"Captain Phillips" set sail over the weekend with enough box-office bounty to give Tom Hanks his biggest hit since 2009, but there was simply no escaping the weight of "Gravity." The sci-fi hit reigned for a second week in a row. "Machete Kills" never stood a chance.
The success of "Gravity" has put cinephiles in a celebratory mood. For starters, with the exception of a lone "Harry Potter" movie, director Alfonso Cuarón is mostly thought of as an art-house filmmaker. "Gravity" features a smart script, two leads who haven't been in their twenties in decades, mesmerizing visuals that justify the 3D/IMAX format and a wave of positive reviews from film critics. Given each of those factors, industry types have been happily astonished to watch "Gravity" collect more than $123 million in a mere 10 days.
"Batman and Robin" star George Clooney was even able to kick his successor's butt thanks to "Gravity," as his star turn opposite Sandra Bullock took the second-week IMAX record from Christian Bale's "The Dark Knight Rises" with a $9 million haul from the format.
Like the stars of "Gravity," Tom Hanks has seen more than a half-century on this planet. True-life pirate tale "Captain Phillips" gave the A-list icon his biggest opening since 2009's "Angels & Demons," landing ashore with a very solid $26 million debut. With the post-summer lull of September in the rearview mirror, "Gravity" and "Captain Phillips" represent some of the more obvious Oscar hopefuls. Both films have been well-reviewed. "Captain Phillips" received a CinemaScore of "A" from audiences who saw it over the weekend.
"Gravity" gave each of its two leads their biggest opening weekend ever, but "Machete Kills" proved to be its mastermind's lowest wide release debut. Robert Rodriguez is something of a self-contained studio in Texas, writing, directing, shooting, scoring and stuffing his films with familiar faces and more than a few big movie stars. Birthed from a trailer that played with Rodriguez's half of "Grindhouse," "Machete" was a b-movie worshipping vehicle for Danny Trejo in 2010. "Machete Kills" mustered merely a third of its predecessor's opening weekend, grabbing just $3.8 million despite the inclusion of Lady Gaga, Charlie Sheen and Mel Gibson.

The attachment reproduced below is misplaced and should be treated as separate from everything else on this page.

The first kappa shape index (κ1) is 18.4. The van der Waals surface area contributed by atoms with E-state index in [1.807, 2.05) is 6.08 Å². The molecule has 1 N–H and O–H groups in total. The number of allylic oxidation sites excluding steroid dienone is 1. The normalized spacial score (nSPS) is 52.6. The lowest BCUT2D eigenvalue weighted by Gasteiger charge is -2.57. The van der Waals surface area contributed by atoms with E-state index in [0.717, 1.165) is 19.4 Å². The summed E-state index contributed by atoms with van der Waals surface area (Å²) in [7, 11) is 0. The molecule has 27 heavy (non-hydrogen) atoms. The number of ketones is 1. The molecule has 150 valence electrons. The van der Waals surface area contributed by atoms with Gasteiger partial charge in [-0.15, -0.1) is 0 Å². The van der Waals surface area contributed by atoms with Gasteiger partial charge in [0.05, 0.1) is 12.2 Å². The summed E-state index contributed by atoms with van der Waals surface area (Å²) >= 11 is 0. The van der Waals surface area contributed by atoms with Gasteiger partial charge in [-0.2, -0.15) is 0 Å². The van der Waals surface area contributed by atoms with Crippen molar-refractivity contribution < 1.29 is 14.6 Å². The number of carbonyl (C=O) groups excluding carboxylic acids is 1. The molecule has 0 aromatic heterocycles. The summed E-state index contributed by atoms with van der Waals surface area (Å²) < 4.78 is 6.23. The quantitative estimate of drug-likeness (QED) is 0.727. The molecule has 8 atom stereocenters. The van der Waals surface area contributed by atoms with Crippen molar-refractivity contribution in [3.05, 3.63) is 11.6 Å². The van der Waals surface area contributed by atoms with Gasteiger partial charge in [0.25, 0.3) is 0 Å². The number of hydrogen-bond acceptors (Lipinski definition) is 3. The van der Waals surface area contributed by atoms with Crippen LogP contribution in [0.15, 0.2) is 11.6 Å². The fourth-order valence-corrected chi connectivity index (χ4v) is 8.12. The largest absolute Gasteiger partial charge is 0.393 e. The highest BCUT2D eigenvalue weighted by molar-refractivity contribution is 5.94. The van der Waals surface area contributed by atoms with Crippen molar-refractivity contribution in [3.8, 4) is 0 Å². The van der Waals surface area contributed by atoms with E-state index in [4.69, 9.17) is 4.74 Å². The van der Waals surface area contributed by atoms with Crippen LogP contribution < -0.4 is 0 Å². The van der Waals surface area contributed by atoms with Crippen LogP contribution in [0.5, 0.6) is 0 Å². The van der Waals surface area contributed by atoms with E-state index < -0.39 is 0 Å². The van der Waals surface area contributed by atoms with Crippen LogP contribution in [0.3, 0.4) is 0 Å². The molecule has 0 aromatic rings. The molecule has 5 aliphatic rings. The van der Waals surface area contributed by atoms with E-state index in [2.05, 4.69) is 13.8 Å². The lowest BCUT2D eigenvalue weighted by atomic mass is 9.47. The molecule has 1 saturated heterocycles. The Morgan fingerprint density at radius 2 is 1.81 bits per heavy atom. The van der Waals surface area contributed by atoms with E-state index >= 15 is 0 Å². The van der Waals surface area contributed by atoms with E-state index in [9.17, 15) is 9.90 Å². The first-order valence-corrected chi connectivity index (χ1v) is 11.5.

The latest version of "Romeo and Juliet" to hit the big screen was also a flop over the weekend. The script was adapted by "Downton Abbey" creator Julian Fellowes. Hailee Steinfeld ("True Grit") and Douglas Booth (Miley Cyrus' "LOL") took on the legendary lead roles, with "Gossip Girl" heartthrob Charles Bass himself, Ed Westwick, in a supporting role as Juliet's none-too-nice cousin, Tybalt. Despite all of these promising elements, the movie was a critical and commercial failure, garnering $509,000 from 461 theaters.
The weekend's top five looked like this: "Gravity" at #1 with $44.2 million; "Captain Phillips" at #2 with $26 million; family hit "Cloudy with a Chance of Meatballs 2" with $14 million for a three week $78 million total; "Machete Kills" at #4 with $3.7 million; and the Justin Timberlake/Ben Affleck commercial disappointment "Runner Runner," with $3.7 million for a two-week total of $14.1 million.
Much buzzed about Oscar hopeful "12 Years a Slave" arrives this weekend, alongside the remake of "Carrie" (starring Chloe Grace Moretz from "Kick-Ass" in the title role), Sylvester Stallone and Arnold Schwarzenegger's "Escape Plan"; WikiLeaks tale "The Fifth Estate," starring Benedict Cumberbatch as Julian Assange; Robert Redford's "All is Lost"; and Daniel Radcliffe as beat poet Allen Ginsberg in "Kill Your Darlings."